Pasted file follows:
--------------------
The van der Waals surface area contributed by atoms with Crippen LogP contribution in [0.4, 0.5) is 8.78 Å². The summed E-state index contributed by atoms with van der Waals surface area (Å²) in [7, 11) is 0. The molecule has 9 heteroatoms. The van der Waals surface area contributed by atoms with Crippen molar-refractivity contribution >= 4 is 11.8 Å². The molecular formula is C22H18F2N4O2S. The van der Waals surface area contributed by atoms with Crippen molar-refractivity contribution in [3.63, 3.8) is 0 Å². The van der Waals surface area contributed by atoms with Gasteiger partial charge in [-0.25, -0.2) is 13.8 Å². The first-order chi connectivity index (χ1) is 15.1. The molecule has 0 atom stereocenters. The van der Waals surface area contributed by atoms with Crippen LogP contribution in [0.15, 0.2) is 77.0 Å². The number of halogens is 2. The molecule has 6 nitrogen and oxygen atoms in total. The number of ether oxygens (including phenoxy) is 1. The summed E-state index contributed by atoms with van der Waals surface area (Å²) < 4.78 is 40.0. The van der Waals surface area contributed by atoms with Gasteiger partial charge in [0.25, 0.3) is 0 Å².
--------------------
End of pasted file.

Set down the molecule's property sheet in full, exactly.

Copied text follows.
The van der Waals surface area contributed by atoms with Crippen LogP contribution in [0.4, 0.5) is 8.78 Å². The summed E-state index contributed by atoms with van der Waals surface area (Å²) in [7, 11) is 0. The molecule has 9 heteroatoms. The van der Waals surface area contributed by atoms with Crippen molar-refractivity contribution >= 4 is 11.8 Å². The molecular formula is C22H18F2N4O2S. The van der Waals surface area contributed by atoms with Crippen molar-refractivity contribution in [3.63, 3.8) is 0 Å². The van der Waals surface area contributed by atoms with Gasteiger partial charge in [-0.25, -0.2) is 13.8 Å². The first-order chi connectivity index (χ1) is 15.1. The molecule has 0 atom stereocenters. The van der Waals surface area contributed by atoms with Crippen LogP contribution in [0.15, 0.2) is 77.0 Å². The number of halogens is 2. The molecule has 6 nitrogen and oxygen atoms in total. The number of ether oxygens (including phenoxy) is 1. The summed E-state index contributed by atoms with van der Waals surface area (Å²) < 4.78 is 40.0. The van der Waals surface area contributed by atoms with Gasteiger partial charge in [0.25, 0.3) is 0 Å².